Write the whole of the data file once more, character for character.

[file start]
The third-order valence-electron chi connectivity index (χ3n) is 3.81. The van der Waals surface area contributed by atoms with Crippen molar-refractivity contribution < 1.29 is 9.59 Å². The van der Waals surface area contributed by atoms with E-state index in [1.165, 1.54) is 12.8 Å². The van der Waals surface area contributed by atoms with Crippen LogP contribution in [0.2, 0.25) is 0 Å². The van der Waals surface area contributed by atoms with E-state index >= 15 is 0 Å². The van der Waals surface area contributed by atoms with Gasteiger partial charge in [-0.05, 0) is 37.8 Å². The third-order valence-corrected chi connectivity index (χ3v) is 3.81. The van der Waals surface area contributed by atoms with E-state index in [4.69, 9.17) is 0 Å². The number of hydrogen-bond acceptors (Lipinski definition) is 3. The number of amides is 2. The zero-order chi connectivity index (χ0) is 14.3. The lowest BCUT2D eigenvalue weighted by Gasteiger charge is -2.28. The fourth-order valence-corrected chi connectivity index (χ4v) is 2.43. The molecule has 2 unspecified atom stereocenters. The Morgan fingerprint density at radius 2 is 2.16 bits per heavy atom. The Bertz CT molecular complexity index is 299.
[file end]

The third-order valence-electron chi connectivity index (χ3n) is 3.81. The van der Waals surface area contributed by atoms with Crippen molar-refractivity contribution < 1.29 is 9.59 Å². The van der Waals surface area contributed by atoms with E-state index in [1.165, 1.54) is 12.8 Å². The van der Waals surface area contributed by atoms with Crippen LogP contribution in [0.2, 0.25) is 0 Å². The van der Waals surface area contributed by atoms with E-state index >= 15 is 0 Å². The van der Waals surface area contributed by atoms with Gasteiger partial charge in [-0.05, 0) is 37.8 Å². The third-order valence-corrected chi connectivity index (χ3v) is 3.81. The van der Waals surface area contributed by atoms with E-state index in [4.69, 9.17) is 0 Å². The number of hydrogen-bond acceptors (Lipinski definition) is 3. The number of amides is 2. The zero-order chi connectivity index (χ0) is 14.3. The lowest BCUT2D eigenvalue weighted by Gasteiger charge is -2.28. The fourth-order valence-corrected chi connectivity index (χ4v) is 2.43. The molecule has 2 unspecified atom stereocenters. The Morgan fingerprint density at radius 2 is 2.16 bits per heavy atom. The Bertz CT molecular complexity index is 299.